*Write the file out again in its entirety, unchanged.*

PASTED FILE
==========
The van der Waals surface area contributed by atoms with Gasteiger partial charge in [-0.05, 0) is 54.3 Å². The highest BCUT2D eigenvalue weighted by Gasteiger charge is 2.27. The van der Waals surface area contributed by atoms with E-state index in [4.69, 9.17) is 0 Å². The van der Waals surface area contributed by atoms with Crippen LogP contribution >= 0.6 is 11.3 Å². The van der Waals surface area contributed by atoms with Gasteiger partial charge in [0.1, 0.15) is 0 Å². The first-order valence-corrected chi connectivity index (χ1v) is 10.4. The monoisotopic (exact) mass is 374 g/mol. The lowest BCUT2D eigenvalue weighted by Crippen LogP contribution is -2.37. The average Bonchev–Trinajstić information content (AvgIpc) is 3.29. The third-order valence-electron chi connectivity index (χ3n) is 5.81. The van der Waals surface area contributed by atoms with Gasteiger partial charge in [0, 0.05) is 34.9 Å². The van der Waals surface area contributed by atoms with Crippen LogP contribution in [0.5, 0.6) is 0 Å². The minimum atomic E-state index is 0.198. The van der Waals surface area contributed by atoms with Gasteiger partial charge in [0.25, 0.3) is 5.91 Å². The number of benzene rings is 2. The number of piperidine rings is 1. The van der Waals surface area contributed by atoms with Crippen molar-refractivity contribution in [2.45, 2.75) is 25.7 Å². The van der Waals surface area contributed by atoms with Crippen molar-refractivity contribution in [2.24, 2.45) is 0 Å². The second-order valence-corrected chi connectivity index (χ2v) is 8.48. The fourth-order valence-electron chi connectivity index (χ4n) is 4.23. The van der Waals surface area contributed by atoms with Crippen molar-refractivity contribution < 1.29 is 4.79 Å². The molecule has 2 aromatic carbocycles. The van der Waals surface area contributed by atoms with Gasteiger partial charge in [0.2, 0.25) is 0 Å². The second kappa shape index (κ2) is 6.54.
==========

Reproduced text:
The van der Waals surface area contributed by atoms with Gasteiger partial charge in [-0.05, 0) is 54.3 Å². The highest BCUT2D eigenvalue weighted by Gasteiger charge is 2.27. The van der Waals surface area contributed by atoms with E-state index in [4.69, 9.17) is 0 Å². The van der Waals surface area contributed by atoms with Crippen LogP contribution >= 0.6 is 11.3 Å². The van der Waals surface area contributed by atoms with Gasteiger partial charge in [0.1, 0.15) is 0 Å². The first-order valence-corrected chi connectivity index (χ1v) is 10.4. The monoisotopic (exact) mass is 374 g/mol. The lowest BCUT2D eigenvalue weighted by Crippen LogP contribution is -2.37. The average Bonchev–Trinajstić information content (AvgIpc) is 3.29. The third-order valence-electron chi connectivity index (χ3n) is 5.81. The van der Waals surface area contributed by atoms with Gasteiger partial charge in [0, 0.05) is 34.9 Å². The van der Waals surface area contributed by atoms with Crippen LogP contribution in [0.5, 0.6) is 0 Å². The minimum atomic E-state index is 0.198. The van der Waals surface area contributed by atoms with Gasteiger partial charge in [0.25, 0.3) is 5.91 Å². The number of benzene rings is 2. The number of piperidine rings is 1. The van der Waals surface area contributed by atoms with Crippen molar-refractivity contribution in [2.45, 2.75) is 25.7 Å². The van der Waals surface area contributed by atoms with Crippen molar-refractivity contribution in [2.24, 2.45) is 0 Å². The second-order valence-corrected chi connectivity index (χ2v) is 8.48. The fourth-order valence-electron chi connectivity index (χ4n) is 4.23. The van der Waals surface area contributed by atoms with Crippen molar-refractivity contribution < 1.29 is 4.79 Å². The molecule has 2 aromatic carbocycles. The van der Waals surface area contributed by atoms with Gasteiger partial charge in [0.2, 0.25) is 0 Å². The second kappa shape index (κ2) is 6.54.